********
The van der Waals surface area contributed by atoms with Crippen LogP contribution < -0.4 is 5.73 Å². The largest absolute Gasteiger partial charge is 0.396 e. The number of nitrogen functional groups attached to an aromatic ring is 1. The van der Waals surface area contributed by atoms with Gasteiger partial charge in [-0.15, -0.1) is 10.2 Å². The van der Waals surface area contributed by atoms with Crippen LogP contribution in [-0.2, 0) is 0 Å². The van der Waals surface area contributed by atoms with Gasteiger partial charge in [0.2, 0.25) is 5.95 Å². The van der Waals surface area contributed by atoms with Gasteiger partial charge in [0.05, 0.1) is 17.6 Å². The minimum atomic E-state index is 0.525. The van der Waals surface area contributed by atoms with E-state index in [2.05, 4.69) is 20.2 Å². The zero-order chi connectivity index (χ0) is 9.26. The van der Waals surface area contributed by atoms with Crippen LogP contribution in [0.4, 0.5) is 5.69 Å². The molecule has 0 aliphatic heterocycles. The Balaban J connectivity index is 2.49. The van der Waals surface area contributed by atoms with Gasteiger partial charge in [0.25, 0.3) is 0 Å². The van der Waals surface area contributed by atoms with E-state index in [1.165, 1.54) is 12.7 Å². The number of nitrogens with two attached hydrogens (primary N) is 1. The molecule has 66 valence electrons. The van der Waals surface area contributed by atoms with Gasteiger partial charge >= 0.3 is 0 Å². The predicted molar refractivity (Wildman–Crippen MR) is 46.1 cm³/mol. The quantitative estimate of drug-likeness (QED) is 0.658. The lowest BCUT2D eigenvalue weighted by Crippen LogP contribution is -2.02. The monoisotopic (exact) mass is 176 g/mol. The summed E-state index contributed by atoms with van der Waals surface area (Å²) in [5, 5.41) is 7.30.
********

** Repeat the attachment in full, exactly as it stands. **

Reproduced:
The van der Waals surface area contributed by atoms with Crippen LogP contribution < -0.4 is 5.73 Å². The largest absolute Gasteiger partial charge is 0.396 e. The number of nitrogen functional groups attached to an aromatic ring is 1. The van der Waals surface area contributed by atoms with Gasteiger partial charge in [-0.15, -0.1) is 10.2 Å². The van der Waals surface area contributed by atoms with Crippen LogP contribution in [-0.2, 0) is 0 Å². The van der Waals surface area contributed by atoms with Gasteiger partial charge in [0.2, 0.25) is 5.95 Å². The van der Waals surface area contributed by atoms with Gasteiger partial charge in [0.05, 0.1) is 17.6 Å². The minimum atomic E-state index is 0.525. The van der Waals surface area contributed by atoms with E-state index in [2.05, 4.69) is 20.2 Å². The zero-order chi connectivity index (χ0) is 9.26. The van der Waals surface area contributed by atoms with Crippen LogP contribution in [0.4, 0.5) is 5.69 Å². The molecule has 0 aliphatic heterocycles. The Balaban J connectivity index is 2.49. The van der Waals surface area contributed by atoms with Gasteiger partial charge in [0.25, 0.3) is 0 Å². The van der Waals surface area contributed by atoms with E-state index in [1.165, 1.54) is 12.7 Å². The number of nitrogens with two attached hydrogens (primary N) is 1. The molecule has 66 valence electrons. The van der Waals surface area contributed by atoms with Gasteiger partial charge >= 0.3 is 0 Å². The predicted molar refractivity (Wildman–Crippen MR) is 46.1 cm³/mol. The quantitative estimate of drug-likeness (QED) is 0.658. The lowest BCUT2D eigenvalue weighted by Crippen LogP contribution is -2.02. The monoisotopic (exact) mass is 176 g/mol. The summed E-state index contributed by atoms with van der Waals surface area (Å²) in [5, 5.41) is 7.30.